When Otello goes HD

This weekend, aficionados will be able to soak in a live opera screening, thanks to a tie-up between the National Centre for the Performing Arts (NCPA) and The Metropolitan Opera (New York). The famous opera, Otello by Giuseppe Verdi will be set to an Italian libretto by Arrigo Boito. Set in four acts, the opera was first performed at the Teatro alla Scala, Milan on February 5, 1887. Considered as Verdi’s greatest and most mature opera, the orchestra that served as an accompaniment to the singing in Verdi’s earlier works, will play a major part in conveying the events in Otello.

Renee Fleming as Desdemona and Johan Botha in the title role of Verdi’s Otello. Pics courtesy / Ken Howard / Metropolitan Opera

The Otello experience
Speaking about this show, Khushroo N Suntook, Chairman of NCPA and Co-Founder of Symphony Orchestra of India, says that there are several highlights that make it a must-watch, including its cast — Soprano Renée Fleming (considered as one of the world’s greatest Sopranos) who portrays Desdemona live on HD screens for the first time while South African tenor Johan Botha sings the demanding title role and acclaimed Russian conductor Semyon Bychkov who leads the opera is also making his live HD debut.

“For the city, it’s an opportunity to watch one of Shakespeare’s well-known productions, in an opera form. From the production viewpoint, all operas/ plays are filmed in High Definition. The sound is captured in cinema surround sound so, audiences get the best seats in the house with the best perspective and angles, great sound and picture clarity and finally, the chance to watch one of the hottest plays from the London stage. Nothing substitutes a live production. We don’t claim to match the expectation of a ‘live’ production. But it’s the next best thing, at a fraction of the cost,” he says.

Opera and the city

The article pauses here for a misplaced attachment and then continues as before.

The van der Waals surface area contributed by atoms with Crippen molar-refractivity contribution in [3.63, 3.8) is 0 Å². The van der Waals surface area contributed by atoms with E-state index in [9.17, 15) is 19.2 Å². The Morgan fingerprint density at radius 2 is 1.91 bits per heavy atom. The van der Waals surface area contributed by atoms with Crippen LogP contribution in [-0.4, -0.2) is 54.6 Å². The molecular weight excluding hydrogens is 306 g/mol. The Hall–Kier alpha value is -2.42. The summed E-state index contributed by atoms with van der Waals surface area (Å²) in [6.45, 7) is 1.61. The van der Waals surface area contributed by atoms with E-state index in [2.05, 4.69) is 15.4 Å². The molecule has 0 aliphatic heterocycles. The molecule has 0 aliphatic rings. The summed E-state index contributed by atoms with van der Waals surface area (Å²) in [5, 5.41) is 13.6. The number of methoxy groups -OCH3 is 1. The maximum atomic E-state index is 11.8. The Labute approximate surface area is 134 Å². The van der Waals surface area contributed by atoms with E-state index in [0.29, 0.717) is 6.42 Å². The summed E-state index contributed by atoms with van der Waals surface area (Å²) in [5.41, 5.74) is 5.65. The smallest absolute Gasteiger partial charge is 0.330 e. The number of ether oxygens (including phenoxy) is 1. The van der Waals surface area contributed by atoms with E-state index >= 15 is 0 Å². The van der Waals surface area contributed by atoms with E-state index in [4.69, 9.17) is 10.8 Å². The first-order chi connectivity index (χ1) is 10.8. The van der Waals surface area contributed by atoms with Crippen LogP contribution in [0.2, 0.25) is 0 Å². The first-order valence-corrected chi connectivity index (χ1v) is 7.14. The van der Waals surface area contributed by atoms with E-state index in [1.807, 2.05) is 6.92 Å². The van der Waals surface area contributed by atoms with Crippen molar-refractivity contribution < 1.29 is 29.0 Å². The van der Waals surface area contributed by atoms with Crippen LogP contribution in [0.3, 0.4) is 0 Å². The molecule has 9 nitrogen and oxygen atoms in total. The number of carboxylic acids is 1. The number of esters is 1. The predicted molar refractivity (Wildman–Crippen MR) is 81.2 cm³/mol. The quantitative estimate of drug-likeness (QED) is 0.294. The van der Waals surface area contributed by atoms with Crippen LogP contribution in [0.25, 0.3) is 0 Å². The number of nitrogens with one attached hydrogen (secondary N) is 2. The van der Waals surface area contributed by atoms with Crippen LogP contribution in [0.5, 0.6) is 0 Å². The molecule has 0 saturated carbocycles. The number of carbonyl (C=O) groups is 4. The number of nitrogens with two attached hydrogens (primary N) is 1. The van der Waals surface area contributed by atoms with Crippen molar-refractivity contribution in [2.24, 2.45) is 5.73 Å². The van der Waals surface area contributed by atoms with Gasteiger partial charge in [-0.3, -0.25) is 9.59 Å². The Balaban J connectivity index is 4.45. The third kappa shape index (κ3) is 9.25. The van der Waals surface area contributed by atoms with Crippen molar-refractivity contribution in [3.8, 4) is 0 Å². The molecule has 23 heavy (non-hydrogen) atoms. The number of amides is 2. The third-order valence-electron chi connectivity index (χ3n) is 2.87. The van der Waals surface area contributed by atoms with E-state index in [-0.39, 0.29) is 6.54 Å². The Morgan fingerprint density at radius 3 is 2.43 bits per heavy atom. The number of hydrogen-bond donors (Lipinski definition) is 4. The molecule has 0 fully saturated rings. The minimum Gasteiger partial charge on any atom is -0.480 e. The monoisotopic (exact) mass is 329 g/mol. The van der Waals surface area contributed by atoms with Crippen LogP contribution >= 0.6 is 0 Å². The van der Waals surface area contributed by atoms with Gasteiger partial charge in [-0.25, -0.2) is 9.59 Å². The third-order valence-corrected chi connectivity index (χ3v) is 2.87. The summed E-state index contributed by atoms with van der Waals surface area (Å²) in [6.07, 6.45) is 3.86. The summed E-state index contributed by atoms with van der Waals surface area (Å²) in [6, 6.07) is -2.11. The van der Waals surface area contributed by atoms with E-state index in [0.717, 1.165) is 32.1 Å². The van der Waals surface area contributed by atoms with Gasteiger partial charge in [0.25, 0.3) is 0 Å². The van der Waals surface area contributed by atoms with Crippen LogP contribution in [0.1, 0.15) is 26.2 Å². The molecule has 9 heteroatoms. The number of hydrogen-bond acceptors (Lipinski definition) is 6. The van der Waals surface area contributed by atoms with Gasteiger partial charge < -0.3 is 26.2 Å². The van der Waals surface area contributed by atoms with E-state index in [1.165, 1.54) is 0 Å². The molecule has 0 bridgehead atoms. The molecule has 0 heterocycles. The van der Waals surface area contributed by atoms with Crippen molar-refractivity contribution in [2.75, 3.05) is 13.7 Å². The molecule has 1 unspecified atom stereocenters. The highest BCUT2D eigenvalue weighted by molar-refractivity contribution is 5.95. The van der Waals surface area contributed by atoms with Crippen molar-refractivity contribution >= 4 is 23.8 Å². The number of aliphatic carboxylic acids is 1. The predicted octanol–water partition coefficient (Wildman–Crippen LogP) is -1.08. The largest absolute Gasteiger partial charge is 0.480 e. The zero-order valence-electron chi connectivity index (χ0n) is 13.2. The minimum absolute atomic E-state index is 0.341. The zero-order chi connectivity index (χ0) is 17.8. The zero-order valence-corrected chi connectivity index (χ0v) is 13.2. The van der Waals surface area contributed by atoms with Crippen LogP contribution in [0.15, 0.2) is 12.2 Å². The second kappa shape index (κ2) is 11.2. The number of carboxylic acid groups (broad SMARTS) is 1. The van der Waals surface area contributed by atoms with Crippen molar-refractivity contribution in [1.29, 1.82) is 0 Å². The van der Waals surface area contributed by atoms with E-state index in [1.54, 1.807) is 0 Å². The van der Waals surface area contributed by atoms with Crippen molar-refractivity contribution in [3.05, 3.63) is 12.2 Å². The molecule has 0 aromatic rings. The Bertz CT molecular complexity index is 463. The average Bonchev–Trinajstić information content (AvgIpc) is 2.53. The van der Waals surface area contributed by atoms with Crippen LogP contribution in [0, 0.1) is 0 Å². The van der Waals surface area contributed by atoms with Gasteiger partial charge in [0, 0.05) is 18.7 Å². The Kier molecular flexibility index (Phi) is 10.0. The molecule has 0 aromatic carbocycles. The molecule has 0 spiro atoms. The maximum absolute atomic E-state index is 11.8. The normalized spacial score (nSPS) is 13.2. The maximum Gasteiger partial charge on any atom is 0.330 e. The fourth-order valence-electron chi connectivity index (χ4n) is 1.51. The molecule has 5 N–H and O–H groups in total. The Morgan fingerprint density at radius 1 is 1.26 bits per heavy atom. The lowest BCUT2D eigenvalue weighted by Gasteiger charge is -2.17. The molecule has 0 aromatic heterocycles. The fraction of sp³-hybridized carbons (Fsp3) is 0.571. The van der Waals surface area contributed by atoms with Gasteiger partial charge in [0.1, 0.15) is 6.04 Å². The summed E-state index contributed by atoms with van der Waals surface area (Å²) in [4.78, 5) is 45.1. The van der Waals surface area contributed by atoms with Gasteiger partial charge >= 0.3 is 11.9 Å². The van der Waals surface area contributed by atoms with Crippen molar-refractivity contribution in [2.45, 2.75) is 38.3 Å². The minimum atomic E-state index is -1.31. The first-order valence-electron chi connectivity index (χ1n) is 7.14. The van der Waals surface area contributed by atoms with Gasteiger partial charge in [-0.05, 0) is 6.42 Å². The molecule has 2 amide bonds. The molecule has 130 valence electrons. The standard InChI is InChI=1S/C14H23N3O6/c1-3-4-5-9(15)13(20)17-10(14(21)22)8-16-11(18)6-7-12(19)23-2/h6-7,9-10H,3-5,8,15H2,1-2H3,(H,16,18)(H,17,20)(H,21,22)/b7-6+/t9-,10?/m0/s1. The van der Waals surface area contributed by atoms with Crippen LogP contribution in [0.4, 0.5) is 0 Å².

Suntook recalls Mumbai’s Opera-inspired history as well: “Opera has been staged here, intermittently, since the 1920s. The Royal Opera House (now better known as a Bus Station) is evidence of the importance given by the British but it has fallen into neglect. In the 1960s, the Bombay Madrigal Singers Organisation (BMSO) revived it, in the Tejpal Auditorium, but that stopped after a few years. There is a small but growing audience for Opera here, as more Indians watch such productions when they travel abroad.”

A few years back, NCPA had screened master operas including Puccini’s Madama Butterfly (2008) and Tosca (2010). In February this year, they presented Cavalleria Rusticana and I Pagliacci to raise awareness about the form. Since 2008, every Opera screened here has carried subtitles to help audiences understand the plot.

Demystifying the experience, Suntook states that watching an Opera is like watching a play on stage. “The only difference is that people sing their parts instead of reciting them, and a full live orchestra of over 100 musicians play to the action on stage. So, you are engaging more than one sense to appreciate the art: visual (sets, costumes) and aural (music, singing), unlike reading in which you are engaging just the visual sense.”

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